City Resolved to Work With Rural Fire Departments

By Beacon Staff

The city of Kalispell has been working on rebuilding relationships with the rural volunteer fire departments since January 2010. The city’s new administration, inclusive of the city manager, fire chief, myself and the city council, felt it prudent to begin discussions with the West Valley Fire Department in particular, as West Valley’s tax base was most affected by recent city annexations, resulting in strained relations.

After the fire in Stillwater Estates, it was clear the poor relationship began to affect fire response time, with the potential to affect public safety. That risk was not acceptable to city administration. So the city extended an olive branch and the West Valley Board of Trustees was very receptive. It was clear in the joint meetings held that the West Valley Trustees in attendance, though armed with several legitimate criticisms of the city, were very much interested in finding resolution for the sake of the public they serve. A common goal was developed, and from there a plan for creating a better working relationship was adopted.

By the end of discussions last summer, it was determined that in order to actually provide mutual aid to West Valley, the city of Kalispell needed a water tender. (Rural departments operate in areas that do not have hydrants, and until now the city only had fire equipment that required hydrants to operate.) A water tender was also a necessary purchase by the city, as with annexation of developments that have not installed hydrants, the need for self-contained watering equipment is required. Both parties agreed that once the tender was purchased and available for use, we would work together to establish new “run cards” that would include a place for Kalispell on West Valley’s run card, and West Valley on Kalispell’s run card. (A “run card” tells the 911 center which departments to dispatch, and the order in which the dispatch should occur.)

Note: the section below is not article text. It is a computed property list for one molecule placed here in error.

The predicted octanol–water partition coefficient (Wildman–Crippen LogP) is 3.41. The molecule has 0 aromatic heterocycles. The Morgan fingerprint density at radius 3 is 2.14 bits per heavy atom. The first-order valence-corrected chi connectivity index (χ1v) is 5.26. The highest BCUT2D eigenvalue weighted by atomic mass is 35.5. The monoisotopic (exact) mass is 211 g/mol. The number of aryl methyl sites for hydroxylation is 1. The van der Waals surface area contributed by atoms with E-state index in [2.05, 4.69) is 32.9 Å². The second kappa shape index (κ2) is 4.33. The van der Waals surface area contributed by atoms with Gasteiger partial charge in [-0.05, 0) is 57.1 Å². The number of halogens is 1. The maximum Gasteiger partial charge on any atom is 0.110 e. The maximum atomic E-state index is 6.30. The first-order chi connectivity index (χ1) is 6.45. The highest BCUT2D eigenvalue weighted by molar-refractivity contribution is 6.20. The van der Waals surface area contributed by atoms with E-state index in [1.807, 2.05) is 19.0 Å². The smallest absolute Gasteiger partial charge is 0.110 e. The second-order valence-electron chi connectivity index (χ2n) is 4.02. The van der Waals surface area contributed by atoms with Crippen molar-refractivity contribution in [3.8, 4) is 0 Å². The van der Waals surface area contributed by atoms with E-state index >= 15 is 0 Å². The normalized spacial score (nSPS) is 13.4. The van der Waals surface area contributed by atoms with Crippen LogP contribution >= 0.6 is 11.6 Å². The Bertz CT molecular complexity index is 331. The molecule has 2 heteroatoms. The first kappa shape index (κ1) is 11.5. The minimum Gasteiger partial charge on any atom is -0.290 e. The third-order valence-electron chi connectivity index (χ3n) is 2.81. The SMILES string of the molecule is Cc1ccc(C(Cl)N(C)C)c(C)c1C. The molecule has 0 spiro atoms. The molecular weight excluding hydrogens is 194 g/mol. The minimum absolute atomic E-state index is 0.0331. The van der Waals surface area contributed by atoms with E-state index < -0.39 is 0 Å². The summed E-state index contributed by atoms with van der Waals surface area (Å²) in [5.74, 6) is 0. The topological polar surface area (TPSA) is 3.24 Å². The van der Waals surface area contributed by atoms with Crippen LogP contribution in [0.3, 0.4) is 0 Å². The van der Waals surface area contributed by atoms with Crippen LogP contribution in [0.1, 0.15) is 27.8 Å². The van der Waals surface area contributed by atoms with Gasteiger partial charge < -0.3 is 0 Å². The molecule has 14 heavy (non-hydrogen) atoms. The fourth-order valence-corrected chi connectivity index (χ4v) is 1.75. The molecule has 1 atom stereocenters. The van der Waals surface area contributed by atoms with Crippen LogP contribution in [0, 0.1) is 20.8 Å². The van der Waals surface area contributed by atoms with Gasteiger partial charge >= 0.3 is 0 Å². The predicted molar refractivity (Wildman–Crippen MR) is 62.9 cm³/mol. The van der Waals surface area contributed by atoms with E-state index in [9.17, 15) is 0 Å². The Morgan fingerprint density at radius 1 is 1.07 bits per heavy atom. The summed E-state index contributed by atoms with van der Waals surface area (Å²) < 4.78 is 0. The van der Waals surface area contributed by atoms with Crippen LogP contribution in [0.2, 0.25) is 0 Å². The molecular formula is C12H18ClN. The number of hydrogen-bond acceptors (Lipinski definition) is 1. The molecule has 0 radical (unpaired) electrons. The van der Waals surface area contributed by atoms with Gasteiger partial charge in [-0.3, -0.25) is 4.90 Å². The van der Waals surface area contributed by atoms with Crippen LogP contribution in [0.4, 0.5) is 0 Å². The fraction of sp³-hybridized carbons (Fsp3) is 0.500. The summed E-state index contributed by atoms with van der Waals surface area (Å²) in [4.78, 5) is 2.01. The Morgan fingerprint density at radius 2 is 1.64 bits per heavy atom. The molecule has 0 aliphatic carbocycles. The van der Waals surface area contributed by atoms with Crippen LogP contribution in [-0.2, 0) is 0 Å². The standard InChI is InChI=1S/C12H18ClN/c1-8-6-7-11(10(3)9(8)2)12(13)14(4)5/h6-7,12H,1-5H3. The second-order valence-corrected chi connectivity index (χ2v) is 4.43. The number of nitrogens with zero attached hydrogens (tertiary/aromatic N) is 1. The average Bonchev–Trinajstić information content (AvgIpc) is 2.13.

As promised, the city moved forward with the purchase of the water tender. The tender is to be delivered to Kalispell in the spring, when transport of the tender can occur without inclement weather. Upon delivery, the city intends to follow through with its commitment to West Valley (and in turn to Smith Valley as the tender will also allow us to provide mutual aid to that department) and meet to amend our respective run cards.

While the loss of lives in the Liberty Street fire was tragic, the actions of the city firemen and the assisting departments were exemplary. The response time of our city firemen was incredible; indeed, as the firemen were already in an engine returning from another call, no delay in “dressing out” for the Liberty Street call occurred. The fire was well managed, and more than sufficiently manned with over 35 firefighters on the scene at one time. Simply put, the outcome of the fire would not have been any different had West Valley or Smith Valley been present. Thus, it came as quite a shock when the chiefs from both departments decided to publicly lodge their criticism of the city in the press (Jan. 26 Beacon: “Recent Fires Underscore Rifts Between Departments”).

It is my understanding that both chiefs have resigned from their respective departments, and since the article was published, we have had calls from both departments requesting further meetings to discuss resolution and to partner together more. We anticipate finding opportunities to train together and otherwise share resources and equipment. We are committed to working diligently toward forging these partnerships and greatly appreciate the efforts of both departments to extend the olive branch in turn. We heartily extend our support to the new chiefs of West Valley and Smith Valley. In addition, we wish the former chiefs well in their future endeavors.

Last week’s article does not change the city’s resolve in forging good relationships with the rural fire departments. The taxpayers of Flathead County deserve responsive and effective public service, and it is our collective obligation to provide quality fire protection. West Valley and Smith Valley have both made clear this is their goal as much as it is ours. To this end, the city of Kalispell will continue discussions with both departments, and will follow through in changing its run cards once the tender is delivered to include both departments in areas within the city’s jurisdiction where each respective department’s assistance will increase efficiency and public safety.

Tammi Fisher is the mayor of Kalispell.

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